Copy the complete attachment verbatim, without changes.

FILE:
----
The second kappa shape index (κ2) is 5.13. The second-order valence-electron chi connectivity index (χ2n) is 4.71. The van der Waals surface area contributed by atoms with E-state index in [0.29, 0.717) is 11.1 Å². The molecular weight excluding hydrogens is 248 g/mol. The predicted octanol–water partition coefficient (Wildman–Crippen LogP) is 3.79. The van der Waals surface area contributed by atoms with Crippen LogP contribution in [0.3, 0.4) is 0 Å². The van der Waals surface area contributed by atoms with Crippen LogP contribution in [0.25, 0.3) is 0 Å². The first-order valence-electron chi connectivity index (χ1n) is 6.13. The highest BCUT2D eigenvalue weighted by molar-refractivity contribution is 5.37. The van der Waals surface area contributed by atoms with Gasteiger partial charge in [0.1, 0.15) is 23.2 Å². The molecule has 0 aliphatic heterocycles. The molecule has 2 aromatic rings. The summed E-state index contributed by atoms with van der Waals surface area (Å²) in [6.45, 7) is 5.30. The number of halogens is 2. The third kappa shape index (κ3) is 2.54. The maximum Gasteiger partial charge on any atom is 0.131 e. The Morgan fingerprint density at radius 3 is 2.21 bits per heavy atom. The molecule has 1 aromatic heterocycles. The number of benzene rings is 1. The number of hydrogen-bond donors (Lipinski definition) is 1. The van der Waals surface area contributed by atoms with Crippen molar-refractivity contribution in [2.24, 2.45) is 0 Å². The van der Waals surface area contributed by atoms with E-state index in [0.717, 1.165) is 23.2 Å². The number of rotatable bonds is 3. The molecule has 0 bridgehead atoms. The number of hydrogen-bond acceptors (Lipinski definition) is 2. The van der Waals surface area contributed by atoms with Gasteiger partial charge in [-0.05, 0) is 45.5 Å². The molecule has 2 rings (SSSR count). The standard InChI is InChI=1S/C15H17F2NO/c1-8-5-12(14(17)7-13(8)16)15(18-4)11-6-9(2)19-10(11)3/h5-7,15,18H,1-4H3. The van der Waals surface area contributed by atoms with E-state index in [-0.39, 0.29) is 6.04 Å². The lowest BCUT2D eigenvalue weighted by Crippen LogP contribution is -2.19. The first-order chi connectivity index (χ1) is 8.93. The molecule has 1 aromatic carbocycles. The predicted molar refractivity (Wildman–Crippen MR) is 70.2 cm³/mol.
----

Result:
The second kappa shape index (κ2) is 5.13. The second-order valence-electron chi connectivity index (χ2n) is 4.71. The van der Waals surface area contributed by atoms with E-state index in [0.29, 0.717) is 11.1 Å². The molecular weight excluding hydrogens is 248 g/mol. The predicted octanol–water partition coefficient (Wildman–Crippen LogP) is 3.79. The van der Waals surface area contributed by atoms with Crippen LogP contribution in [0.3, 0.4) is 0 Å². The van der Waals surface area contributed by atoms with Crippen LogP contribution in [0.25, 0.3) is 0 Å². The first-order valence-electron chi connectivity index (χ1n) is 6.13. The highest BCUT2D eigenvalue weighted by molar-refractivity contribution is 5.37. The van der Waals surface area contributed by atoms with Gasteiger partial charge in [0.1, 0.15) is 23.2 Å². The molecule has 0 aliphatic heterocycles. The molecule has 2 aromatic rings. The summed E-state index contributed by atoms with van der Waals surface area (Å²) in [6.45, 7) is 5.30. The number of halogens is 2. The third kappa shape index (κ3) is 2.54. The maximum Gasteiger partial charge on any atom is 0.131 e. The Morgan fingerprint density at radius 3 is 2.21 bits per heavy atom. The molecule has 1 aromatic heterocycles. The number of benzene rings is 1. The number of hydrogen-bond donors (Lipinski definition) is 1. The van der Waals surface area contributed by atoms with Crippen molar-refractivity contribution in [2.24, 2.45) is 0 Å². The van der Waals surface area contributed by atoms with E-state index in [0.717, 1.165) is 23.2 Å². The number of rotatable bonds is 3. The molecule has 0 bridgehead atoms. The number of hydrogen-bond acceptors (Lipinski definition) is 2. The van der Waals surface area contributed by atoms with Gasteiger partial charge in [-0.05, 0) is 45.5 Å². The molecule has 2 rings (SSSR count). The standard InChI is InChI=1S/C15H17F2NO/c1-8-5-12(14(17)7-13(8)16)15(18-4)11-6-9(2)19-10(11)3/h5-7,15,18H,1-4H3. The van der Waals surface area contributed by atoms with E-state index in [-0.39, 0.29) is 6.04 Å². The lowest BCUT2D eigenvalue weighted by Crippen LogP contribution is -2.19. The first-order chi connectivity index (χ1) is 8.93. The molecule has 1 aromatic carbocycles. The predicted molar refractivity (Wildman–Crippen MR) is 70.2 cm³/mol.